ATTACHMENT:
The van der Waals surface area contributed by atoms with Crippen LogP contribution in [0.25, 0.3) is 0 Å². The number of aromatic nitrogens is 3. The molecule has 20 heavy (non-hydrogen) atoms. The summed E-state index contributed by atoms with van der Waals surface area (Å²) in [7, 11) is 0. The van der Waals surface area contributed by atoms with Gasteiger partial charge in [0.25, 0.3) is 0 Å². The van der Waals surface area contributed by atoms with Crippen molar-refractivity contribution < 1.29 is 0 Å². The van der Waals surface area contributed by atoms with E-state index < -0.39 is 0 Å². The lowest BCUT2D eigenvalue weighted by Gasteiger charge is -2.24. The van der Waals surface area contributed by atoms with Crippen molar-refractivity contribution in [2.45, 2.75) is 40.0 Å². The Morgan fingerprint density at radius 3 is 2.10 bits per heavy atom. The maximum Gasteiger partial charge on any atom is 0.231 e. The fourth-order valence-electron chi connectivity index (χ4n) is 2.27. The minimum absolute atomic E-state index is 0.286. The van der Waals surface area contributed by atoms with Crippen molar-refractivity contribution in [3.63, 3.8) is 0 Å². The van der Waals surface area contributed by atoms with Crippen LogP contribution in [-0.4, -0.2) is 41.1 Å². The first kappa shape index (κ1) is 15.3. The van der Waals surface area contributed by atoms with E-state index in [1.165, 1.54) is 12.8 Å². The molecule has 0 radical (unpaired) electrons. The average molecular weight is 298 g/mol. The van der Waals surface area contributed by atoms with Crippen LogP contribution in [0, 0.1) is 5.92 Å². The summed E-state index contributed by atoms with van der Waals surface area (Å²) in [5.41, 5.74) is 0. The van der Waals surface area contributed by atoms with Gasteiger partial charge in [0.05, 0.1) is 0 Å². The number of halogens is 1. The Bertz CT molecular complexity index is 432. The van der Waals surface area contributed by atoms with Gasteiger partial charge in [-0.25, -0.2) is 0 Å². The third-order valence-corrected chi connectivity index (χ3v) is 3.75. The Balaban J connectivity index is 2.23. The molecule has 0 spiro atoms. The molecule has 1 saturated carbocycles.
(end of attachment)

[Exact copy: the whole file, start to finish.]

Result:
The van der Waals surface area contributed by atoms with Crippen LogP contribution in [0.25, 0.3) is 0 Å². The number of aromatic nitrogens is 3. The molecule has 20 heavy (non-hydrogen) atoms. The summed E-state index contributed by atoms with van der Waals surface area (Å²) in [7, 11) is 0. The van der Waals surface area contributed by atoms with Gasteiger partial charge in [0.25, 0.3) is 0 Å². The van der Waals surface area contributed by atoms with Crippen molar-refractivity contribution < 1.29 is 0 Å². The van der Waals surface area contributed by atoms with E-state index < -0.39 is 0 Å². The lowest BCUT2D eigenvalue weighted by Gasteiger charge is -2.24. The van der Waals surface area contributed by atoms with Crippen molar-refractivity contribution in [2.45, 2.75) is 40.0 Å². The Morgan fingerprint density at radius 3 is 2.10 bits per heavy atom. The maximum Gasteiger partial charge on any atom is 0.231 e. The fourth-order valence-electron chi connectivity index (χ4n) is 2.27. The minimum absolute atomic E-state index is 0.286. The van der Waals surface area contributed by atoms with Crippen molar-refractivity contribution in [3.63, 3.8) is 0 Å². The van der Waals surface area contributed by atoms with Crippen LogP contribution in [-0.4, -0.2) is 41.1 Å². The first kappa shape index (κ1) is 15.3. The van der Waals surface area contributed by atoms with E-state index in [1.165, 1.54) is 12.8 Å². The molecule has 0 radical (unpaired) electrons. The average molecular weight is 298 g/mol. The van der Waals surface area contributed by atoms with Crippen LogP contribution in [0, 0.1) is 5.92 Å². The summed E-state index contributed by atoms with van der Waals surface area (Å²) in [5.41, 5.74) is 0. The van der Waals surface area contributed by atoms with Gasteiger partial charge in [0.05, 0.1) is 0 Å². The number of halogens is 1. The Bertz CT molecular complexity index is 432. The van der Waals surface area contributed by atoms with Gasteiger partial charge in [-0.25, -0.2) is 0 Å². The third-order valence-corrected chi connectivity index (χ3v) is 3.75. The Balaban J connectivity index is 2.23. The molecule has 0 spiro atoms. The molecule has 1 saturated carbocycles.